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3.14: Adipose Tissue

Two kinds of adipose tissue are found in mammals: white adipose tissue (WAT) and brown adipose tissue (BAT). White adipose tissue is the most common and is the fat that so many of us complain of acquiring. Brown adipose tissue is present in small mammals (e.g., mice) and in newborn humans. Most of it disappears in adult humans.The cells in both types of fat are called adipocytes although they differ in origin, structure, and function in the two types of tissue.

Table 3.14.1: Two classifications of Adipocytes
WAT Adipocytes BAT Adipocytes
a narrow rim of cytoplasm with its nucleus
pressed near the margin of the cell
surrounding
Cytoplasm throughout the cell with a central nucleus and
a single large membrane-enclosed lipid droplet many small lipid droplets
few mitochondria many mitochondria (providing the brown color)
modest blood supply rich blood supply
serves as a depot of stored energy function is to generate heat

New adipocytes in white adipose tissue are formed throughout life from a pool of precursor cells. These are needed to replace those that die (after an average life span of 10 years). Whether the total number of these adipocytes increases in humans becoming fatter as adults is still uncertain. If not, why do so many of us get fatter as we age? Because of the increased size of individual adipocytes as they become filled with oil.

The adipocytes of white adipose tissue secrete several hormones, including leptin, asprosin (which, during fasting, causes a rapid release of blood sugar (glucose) from the liver) and adiponectin. In addition to serving as a major source of energy reserves, white adipose tissue also provides some mechanical protection and insulation to the body. Obesity is the excessive accumulation of white adipose tissue.

Brown adipose tissue provides a vital source of heat to maintain body temperature in small mammals (with their high surface to volume ratio) and infants (who usually cannot shiver when they are cold).

Adipose tissue activation mechanism

Brown adipose tissue is activated by the following mechanism when the body temperature drops:

Fig. 3.14.1 Adipose tissue activation process

  • Cold activates the sympathetic nervous system.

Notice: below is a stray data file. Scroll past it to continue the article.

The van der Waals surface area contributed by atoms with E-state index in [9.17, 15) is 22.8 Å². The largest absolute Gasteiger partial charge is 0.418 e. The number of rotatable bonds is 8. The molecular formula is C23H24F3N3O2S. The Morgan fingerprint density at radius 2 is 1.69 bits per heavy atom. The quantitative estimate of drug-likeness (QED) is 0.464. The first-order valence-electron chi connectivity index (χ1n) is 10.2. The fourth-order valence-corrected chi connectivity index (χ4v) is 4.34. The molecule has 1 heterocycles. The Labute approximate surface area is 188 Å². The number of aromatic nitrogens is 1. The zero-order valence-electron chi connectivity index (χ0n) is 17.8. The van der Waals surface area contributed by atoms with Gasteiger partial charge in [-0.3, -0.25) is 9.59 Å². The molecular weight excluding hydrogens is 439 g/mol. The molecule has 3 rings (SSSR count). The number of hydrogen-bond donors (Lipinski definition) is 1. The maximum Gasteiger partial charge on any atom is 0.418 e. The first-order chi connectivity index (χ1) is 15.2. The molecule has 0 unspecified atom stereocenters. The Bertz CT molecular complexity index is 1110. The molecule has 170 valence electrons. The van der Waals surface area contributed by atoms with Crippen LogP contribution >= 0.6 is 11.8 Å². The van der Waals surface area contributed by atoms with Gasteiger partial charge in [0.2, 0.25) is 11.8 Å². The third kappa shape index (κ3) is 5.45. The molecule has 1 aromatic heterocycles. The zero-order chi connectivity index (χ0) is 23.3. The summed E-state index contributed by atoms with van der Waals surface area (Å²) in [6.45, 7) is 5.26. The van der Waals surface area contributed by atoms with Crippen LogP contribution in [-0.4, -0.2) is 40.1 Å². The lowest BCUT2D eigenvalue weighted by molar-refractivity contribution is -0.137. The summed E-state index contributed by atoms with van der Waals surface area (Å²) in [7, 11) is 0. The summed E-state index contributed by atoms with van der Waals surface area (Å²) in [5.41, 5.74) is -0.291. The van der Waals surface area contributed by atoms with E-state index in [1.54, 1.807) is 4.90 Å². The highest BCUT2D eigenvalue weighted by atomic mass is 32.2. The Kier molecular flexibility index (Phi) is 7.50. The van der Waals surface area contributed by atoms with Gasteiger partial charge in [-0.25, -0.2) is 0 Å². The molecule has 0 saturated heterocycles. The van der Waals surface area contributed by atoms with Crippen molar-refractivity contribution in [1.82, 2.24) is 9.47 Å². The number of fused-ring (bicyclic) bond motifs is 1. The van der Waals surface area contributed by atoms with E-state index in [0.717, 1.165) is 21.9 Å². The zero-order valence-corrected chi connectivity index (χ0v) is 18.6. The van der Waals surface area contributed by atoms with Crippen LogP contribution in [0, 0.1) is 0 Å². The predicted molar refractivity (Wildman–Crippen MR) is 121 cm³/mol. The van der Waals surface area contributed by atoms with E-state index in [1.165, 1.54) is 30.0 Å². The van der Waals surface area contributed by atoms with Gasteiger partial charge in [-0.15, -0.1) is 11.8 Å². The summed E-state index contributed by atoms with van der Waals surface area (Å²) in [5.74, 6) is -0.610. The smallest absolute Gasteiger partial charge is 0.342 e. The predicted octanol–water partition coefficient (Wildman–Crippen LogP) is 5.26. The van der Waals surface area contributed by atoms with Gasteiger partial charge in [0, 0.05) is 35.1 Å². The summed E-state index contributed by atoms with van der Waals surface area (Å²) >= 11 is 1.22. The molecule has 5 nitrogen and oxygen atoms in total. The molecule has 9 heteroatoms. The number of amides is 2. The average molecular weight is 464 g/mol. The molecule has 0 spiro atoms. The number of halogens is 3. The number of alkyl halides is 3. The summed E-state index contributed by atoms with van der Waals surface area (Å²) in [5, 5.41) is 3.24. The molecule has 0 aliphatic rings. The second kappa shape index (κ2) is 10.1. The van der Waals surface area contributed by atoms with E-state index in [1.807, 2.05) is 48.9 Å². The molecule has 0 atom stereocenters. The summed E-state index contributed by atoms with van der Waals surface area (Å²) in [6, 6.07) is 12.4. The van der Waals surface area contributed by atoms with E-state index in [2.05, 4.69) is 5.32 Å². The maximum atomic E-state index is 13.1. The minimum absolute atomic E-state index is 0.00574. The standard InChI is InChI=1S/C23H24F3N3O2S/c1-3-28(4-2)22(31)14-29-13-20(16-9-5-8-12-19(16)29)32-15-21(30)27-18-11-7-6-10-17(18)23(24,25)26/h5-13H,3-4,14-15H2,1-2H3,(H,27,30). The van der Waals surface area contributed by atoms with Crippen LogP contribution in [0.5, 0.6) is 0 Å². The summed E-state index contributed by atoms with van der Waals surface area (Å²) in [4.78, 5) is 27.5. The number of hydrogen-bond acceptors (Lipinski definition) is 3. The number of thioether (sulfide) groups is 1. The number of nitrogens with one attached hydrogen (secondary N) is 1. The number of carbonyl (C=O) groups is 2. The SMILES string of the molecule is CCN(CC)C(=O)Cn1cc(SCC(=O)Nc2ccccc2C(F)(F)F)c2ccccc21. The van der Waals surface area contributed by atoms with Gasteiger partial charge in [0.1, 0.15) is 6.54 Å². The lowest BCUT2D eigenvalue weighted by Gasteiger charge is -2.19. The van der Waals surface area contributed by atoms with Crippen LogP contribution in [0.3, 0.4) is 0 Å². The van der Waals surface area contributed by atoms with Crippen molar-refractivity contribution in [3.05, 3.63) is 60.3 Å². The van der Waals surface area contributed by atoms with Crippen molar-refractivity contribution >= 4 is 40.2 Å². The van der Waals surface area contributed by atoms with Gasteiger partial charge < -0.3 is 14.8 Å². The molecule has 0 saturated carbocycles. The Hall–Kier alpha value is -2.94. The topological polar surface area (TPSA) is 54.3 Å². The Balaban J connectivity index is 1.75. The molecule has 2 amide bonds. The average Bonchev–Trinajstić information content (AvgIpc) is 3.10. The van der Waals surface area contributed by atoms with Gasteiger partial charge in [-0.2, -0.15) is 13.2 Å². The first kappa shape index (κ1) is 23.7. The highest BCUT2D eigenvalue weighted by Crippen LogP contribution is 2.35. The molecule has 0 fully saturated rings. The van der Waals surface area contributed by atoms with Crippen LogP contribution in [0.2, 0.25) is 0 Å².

• Noradrenaline is released by the postganglionic neurons.
  • The noradrenaline binds to G-protein-coupled receptors on the adipocytes surface.
  • The second messenger cAMP is generated and moves into the nucleus where
  • it binds to the promoter of the gene encoding an enzyme that converts thyroxine (T4) to triiodothyronine (T3).
  • T3 enters the nucleus and bind to the promoter of the gene encoding uncoupling protein1 (UCP1).
  • UCP1 inserts into the inner membrane of the mitochondria where
  • it allows the protons that have been pumped out into the intermembrane space by the electron transport chain
  • to return to the matrix without having to pass through ATP synthase.

So instead of cellular respiration (of fatty acids and glucose) generating ATP, it generates heat.

WAT can Acquire the Properties of BAT

In mice and perhaps in humans, skeletal muscles that have undergone a period of vigorous exercise secrete a protein hormone called irisin. Irisin acts on white adipose tissue to give it the properties of brown adipose tissue:

  • an increase in the number of mitochondria and lipid droplets;
  • a marked increase in the synthesis of UCP1;
  • an increase in the rate of cellular respiration but with the energy released as heat rather than fueling the synthesis of ATP.

These brown-like fat cells derived from white fat cells have been called "beige" or "brite" cells. Lean adult humans have deposits of beige cells in the neck and upper chest regions. When they are exposed to cold, their beige cells are activated. Obese people have few or no beige cells. Probably their layers of white adipose tissue provide such good insulation that they are in less danger of heat loss.

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